This research paper discusses the decision by the Supreme Court in United States v. Virginia et al. 518 U.S. 515 of June 26, 1996 which effectively ended the single-sex admissions policy of Virginia Military Institute (VMI) and explores the legal analysis underpinning the Court's holding and its impact and implications for the future.
After a protracted battle in federal courts, the Supreme Court decided by a seven-to-one majority that VMI's all-male admission policy violated the Equal Protection Clause of the 14th Amendment of the U.S. Constitution. The majority acknowledged that VMI's adversative method of instruction for training citizen-soldiers was unique and had substantial value. However, Justice Ruth Ginsburg for the majority said that its admissions policy had failed to pass a "heightened scrutiny" test because the state of Virginia had failed to establish "an exceedingly persuasive justification" for the way in which it classified the genders for admission purposes.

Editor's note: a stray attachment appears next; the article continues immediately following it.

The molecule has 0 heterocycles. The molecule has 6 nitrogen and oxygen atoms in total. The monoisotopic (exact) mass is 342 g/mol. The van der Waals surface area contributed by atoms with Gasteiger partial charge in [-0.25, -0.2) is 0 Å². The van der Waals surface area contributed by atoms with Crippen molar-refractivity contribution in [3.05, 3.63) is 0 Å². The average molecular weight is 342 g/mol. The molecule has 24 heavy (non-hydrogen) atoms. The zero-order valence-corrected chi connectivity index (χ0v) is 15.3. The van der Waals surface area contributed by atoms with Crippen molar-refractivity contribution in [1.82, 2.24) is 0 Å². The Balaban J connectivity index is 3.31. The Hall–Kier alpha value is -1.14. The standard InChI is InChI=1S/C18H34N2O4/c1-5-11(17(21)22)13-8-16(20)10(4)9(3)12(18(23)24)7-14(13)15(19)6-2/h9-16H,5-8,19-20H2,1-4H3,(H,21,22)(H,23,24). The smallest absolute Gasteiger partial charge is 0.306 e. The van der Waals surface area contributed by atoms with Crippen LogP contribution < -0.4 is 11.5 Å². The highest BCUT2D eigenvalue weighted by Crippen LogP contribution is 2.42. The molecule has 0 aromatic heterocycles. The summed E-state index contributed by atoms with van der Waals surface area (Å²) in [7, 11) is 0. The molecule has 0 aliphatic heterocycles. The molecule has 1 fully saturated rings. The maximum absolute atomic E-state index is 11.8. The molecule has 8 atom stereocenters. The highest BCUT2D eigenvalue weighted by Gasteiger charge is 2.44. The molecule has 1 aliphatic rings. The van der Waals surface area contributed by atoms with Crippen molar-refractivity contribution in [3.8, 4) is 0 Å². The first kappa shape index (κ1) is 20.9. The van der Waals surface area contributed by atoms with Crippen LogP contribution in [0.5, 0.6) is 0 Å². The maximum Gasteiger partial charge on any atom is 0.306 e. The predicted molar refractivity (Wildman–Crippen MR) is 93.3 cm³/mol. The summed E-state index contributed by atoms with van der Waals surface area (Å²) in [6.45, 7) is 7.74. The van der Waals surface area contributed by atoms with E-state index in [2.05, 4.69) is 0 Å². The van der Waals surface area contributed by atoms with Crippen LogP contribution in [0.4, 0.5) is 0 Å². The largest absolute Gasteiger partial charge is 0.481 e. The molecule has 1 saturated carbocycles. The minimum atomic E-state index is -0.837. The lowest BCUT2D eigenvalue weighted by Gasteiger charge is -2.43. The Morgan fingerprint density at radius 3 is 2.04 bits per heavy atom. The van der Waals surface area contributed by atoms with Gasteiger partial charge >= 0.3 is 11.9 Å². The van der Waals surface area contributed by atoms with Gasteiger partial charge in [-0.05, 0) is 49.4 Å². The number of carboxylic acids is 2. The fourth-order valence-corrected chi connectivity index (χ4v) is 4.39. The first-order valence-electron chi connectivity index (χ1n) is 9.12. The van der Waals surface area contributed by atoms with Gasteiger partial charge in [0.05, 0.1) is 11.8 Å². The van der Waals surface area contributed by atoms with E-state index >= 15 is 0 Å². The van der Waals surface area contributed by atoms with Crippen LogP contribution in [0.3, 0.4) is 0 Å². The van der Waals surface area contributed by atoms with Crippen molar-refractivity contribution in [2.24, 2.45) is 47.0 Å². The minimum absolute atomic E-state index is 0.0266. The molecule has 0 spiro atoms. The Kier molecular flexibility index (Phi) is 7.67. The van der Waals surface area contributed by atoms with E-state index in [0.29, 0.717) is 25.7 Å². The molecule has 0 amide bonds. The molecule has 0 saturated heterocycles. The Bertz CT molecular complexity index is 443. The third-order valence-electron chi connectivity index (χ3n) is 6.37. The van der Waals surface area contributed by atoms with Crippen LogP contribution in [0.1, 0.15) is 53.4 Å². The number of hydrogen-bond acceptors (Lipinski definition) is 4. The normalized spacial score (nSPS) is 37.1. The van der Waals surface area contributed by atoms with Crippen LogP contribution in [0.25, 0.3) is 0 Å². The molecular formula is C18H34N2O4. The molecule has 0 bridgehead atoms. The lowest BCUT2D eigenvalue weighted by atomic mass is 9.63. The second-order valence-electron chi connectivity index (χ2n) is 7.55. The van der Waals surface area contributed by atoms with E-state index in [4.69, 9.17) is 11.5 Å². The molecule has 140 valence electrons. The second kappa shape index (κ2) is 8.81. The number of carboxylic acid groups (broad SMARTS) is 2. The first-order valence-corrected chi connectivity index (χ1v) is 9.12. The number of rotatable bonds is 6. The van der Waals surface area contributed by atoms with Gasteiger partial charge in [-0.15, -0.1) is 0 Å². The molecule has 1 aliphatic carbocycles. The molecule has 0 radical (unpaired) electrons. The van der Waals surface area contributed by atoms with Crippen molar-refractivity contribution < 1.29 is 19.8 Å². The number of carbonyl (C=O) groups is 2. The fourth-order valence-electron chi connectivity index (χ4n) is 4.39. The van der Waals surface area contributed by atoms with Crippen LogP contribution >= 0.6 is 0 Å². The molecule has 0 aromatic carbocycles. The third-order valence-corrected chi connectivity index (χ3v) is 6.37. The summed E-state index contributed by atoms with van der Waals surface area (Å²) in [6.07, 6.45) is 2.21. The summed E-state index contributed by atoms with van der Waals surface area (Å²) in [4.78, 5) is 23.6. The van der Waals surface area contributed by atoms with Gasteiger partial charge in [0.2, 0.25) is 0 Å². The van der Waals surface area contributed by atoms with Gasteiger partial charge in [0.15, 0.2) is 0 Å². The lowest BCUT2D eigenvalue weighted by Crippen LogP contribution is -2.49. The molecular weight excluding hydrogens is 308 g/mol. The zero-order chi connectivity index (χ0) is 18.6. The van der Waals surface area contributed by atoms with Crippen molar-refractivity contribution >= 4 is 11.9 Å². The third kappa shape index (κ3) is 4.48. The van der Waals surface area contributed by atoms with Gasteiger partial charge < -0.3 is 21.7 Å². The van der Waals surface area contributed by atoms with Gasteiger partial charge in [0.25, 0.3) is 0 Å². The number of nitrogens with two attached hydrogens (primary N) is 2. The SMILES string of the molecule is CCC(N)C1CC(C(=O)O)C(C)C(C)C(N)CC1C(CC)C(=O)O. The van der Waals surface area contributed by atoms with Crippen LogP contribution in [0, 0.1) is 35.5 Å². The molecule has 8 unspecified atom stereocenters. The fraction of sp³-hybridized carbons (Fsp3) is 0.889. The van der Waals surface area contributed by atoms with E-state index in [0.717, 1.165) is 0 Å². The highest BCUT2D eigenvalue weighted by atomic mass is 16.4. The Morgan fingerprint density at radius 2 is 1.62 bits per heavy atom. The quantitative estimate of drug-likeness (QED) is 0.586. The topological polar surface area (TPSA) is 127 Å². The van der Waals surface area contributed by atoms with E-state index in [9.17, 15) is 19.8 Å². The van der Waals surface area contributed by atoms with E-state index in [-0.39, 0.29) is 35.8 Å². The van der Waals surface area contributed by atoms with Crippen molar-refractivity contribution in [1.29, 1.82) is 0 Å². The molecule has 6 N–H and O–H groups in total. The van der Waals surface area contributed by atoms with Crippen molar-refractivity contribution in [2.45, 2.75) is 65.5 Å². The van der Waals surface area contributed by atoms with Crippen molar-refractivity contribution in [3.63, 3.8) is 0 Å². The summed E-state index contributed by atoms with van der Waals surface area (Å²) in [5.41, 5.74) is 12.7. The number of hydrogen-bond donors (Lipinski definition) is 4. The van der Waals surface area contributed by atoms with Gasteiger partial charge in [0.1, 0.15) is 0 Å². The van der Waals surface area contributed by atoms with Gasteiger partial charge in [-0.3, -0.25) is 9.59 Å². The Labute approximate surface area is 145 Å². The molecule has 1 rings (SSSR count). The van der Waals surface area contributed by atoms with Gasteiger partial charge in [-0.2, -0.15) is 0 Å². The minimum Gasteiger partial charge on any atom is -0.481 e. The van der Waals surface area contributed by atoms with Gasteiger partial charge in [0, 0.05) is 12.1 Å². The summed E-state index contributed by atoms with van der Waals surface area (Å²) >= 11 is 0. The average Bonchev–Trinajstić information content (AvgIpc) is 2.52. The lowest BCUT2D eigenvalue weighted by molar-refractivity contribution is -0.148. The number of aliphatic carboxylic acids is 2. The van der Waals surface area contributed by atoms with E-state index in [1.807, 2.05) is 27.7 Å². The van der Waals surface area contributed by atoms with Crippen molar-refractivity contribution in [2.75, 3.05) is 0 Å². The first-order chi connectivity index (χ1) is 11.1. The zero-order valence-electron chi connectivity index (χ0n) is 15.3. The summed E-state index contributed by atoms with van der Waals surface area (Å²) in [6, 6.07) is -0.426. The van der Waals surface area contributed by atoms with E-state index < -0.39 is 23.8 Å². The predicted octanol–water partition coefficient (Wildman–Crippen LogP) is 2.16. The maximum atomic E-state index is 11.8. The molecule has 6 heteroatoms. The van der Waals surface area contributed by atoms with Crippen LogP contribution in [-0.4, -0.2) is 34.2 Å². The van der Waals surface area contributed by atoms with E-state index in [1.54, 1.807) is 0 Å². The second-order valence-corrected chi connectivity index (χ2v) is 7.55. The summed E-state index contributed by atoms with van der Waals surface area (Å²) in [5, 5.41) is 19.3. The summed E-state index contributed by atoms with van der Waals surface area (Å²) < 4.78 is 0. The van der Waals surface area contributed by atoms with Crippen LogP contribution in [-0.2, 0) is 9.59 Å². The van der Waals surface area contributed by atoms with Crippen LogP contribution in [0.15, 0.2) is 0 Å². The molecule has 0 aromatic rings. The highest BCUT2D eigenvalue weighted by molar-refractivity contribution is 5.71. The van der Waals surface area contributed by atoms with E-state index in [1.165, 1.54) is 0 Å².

She said the true purpose of that admissions policy was not to further a legitimate state interest in promoting diversity in higher education but rather to discriminate against women. She found that VMI's remedial program (VWIL discussed below) did not offer women a comparable opportunity to experience the rigorous military training and other educational experiences that VMI offered to men. Chief Justice William Rehnquist wrote a concurring opinion, and Justice Anthony Scalia a withering dissenting opinion.
The implications of the Court's decision for VMI was that it had had to either accept women, which it decided to do, or privatize. The full parameters of the decision for the continued existence of single-sex colleges and universities and experiments with single-sex public schools are as yet uncertain.
Facts. For 157 years, VMI, a public university chartered under Virginia law and the recipient of federal financial assistance, had offered a un...